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Thursday, 7 July 1904
Thursday, 7 July 1904

Mr.Speaker took the chair at 2.30 p.m., and read prayers.


Mr. WILLIS.- I desire to ask the Prime Minister a question, without notice. I direct his attention to a paragraph appearing in thisday's Argus, under the heading "The Union's Claims." Referring to the speech of the honorable member for' Dalley, the newspaper proceeds -

He was prepared to fight either outside or inside Parliament for the recognition of unions. His objection to the amendments was that all the- powerful unions would refuse to register under such a provision, and therefore they would not be controlled by the Court.

Mr. Wilks.- I am glad to see the. Prime Minister fighting for this principle. I believe he would rather lose the Bill and his position as Prime Minister than sacrifice it.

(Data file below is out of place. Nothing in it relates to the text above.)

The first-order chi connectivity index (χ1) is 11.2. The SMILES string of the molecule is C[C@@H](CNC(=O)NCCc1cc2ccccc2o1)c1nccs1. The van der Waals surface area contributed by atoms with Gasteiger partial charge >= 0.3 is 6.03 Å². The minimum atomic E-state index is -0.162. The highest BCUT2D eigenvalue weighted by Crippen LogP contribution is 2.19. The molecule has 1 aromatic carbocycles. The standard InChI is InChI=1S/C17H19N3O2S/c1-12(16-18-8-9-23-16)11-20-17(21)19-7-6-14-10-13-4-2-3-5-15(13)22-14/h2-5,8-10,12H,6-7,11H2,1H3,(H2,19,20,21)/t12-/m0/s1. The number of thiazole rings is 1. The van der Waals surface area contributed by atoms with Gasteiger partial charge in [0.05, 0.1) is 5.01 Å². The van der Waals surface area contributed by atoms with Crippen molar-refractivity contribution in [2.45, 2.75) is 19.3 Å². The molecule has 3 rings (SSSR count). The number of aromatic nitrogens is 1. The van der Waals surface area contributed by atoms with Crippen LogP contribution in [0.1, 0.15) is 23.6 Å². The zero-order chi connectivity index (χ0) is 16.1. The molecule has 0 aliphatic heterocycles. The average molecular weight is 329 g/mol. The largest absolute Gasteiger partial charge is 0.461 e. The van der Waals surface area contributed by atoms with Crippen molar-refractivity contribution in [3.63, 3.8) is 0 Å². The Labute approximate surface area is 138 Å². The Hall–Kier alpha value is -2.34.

Mr. Watson.- Hear, hear;

Mr. Wilks.- I am glad to hear the Prime Minister say, "hear, hear."

In view of that paragraph, I wish to ask the Prime. Minister whether it is a fact that he led the Committee to believe that he would rather lose the Bill and his position as Prime Minister than, sacrifice the provision for the recognition of preference to unions as they at present exist? I wish to' ask, also, whether it is a fact that the honorable gentleman intends to retain the office of Prime Minister, seeing that the following amendment has been made in the Bill :-

Provided that no such organization shall be entitled to any declaration of preference by the Court when, and so long as, its rules or other binding decisions permit the application of its funds to political purposes, or require its members do anything of a political character.

Mr. WATSON.- I suggest to the honorable member for Robertson that he might get a legal definition of the position from his leader, the right honorable member for East Sydney.

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